(Follow for more bite sized reviews on “Barnaby Rudge”, “Nicholas Nickleby” and other Charles Dickens novels.) 

Bookilm Day 2: Childhood Fear of Witches?

600full-the-witches-posterLuke is a character you easily identify with as a kid, he’s loyal, adventurous, knows the difference between right and wrong, somewhat geeky with a wide eyed innocence.  Even if you can’t relate to him, you can understand him as Roald Dahl’s male protagonist.


Luke in “The Witches” (1990)

So what happens in the film? Luke, after the death of his parents moves from Norway to England with his grandmother, who often tells him stories of witches. They go on a trip to Cornwall, with his two pet mice, but things start to take a strange turn. Chasing his escaped mice, William and Mary, he happens to be in a RSPCC board meeting- a room filled with women, but as he soon finds out, witches. They take off their wigs, their gloves, their shoes. He witnesses them turn a small boy into a mouse. He makes an escape, but unfortunately is captured and shares the same fate as his friend. But no, it does not stop there, and being a children’s film, the brave Luke must find a way to destroy all the witches, in the body of a small furry talking mouse.

The term ‘witch’ has all sorts of connotations, they are portrayed as old, crooked with gnarled noses, warts, hump backed and altogether really ugly. The witches in Roald Dahl’s books aren’t that different- they are bald, have square feet and no toes, blue spit, and purple eyes.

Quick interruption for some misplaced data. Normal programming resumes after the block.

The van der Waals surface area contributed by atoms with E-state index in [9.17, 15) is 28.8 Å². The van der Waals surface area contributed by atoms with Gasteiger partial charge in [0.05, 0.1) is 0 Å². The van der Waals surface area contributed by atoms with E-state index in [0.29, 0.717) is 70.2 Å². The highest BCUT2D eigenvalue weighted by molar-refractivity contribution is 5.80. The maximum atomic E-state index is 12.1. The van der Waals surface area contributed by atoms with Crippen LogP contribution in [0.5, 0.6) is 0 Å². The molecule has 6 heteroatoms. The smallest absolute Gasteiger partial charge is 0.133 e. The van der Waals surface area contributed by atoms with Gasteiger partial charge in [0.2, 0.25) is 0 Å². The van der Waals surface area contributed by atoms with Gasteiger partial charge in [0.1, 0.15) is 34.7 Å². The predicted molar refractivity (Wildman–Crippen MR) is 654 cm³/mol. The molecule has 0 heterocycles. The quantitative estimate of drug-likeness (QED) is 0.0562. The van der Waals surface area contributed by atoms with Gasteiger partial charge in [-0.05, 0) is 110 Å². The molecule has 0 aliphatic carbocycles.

They’re not supposed to be nice. They are there to scare children senseless.



Grand High Witch- Quentin Blake illustration

The book allows you to use your imagination in its full fledged form, but you can argue whether this fear factor is reduced, translated onto the big screen. Personally I don’t feel this to be true. You have to take into account this is a 1990’s film, using props with no CGI. As a kid, there’s something grossly realistic about seeing a woman peel her face off in front of the audience, showing square feet and purple eyes and gnarled and crooked fingers in all their glory.

For the longest time I believed my dad when he said witches were real and I had this fear and also constant anticipation of catching one in the act of smuggling away a child, or hunting them down, just like Luke does-I was captivated by witches, and wished to be a good witch with magical powers. Much like “Matilda” and her ability to move things with her mind, the stuff of children’s dreams.

So here are some points to consider.

a) The Grand High Witch- the worst of all the witches, is seen to have a pretty mask which covers her true form so as better to fool people with. Moral: Witches are always in disguise, just because they are attractive doesn’t make them more trustworthy. And let’s not forget when the Grand High Witch takes off her mask- it is the stuff of nightmares.


Angelica Huston as The Grand High Witch

b) Luke is advised not to shower too often by his grandmother, in case the witches sniff him out, and clean children smell just like fresh dogs droppings- so keep a look out for women in the streets who are holding their nose when they pass you!

c) Witches are all women (though, if you look closely in the film, some of them are male, probably due to lack of members to cast)


RSPCC board meeting (“The Witches” 1990)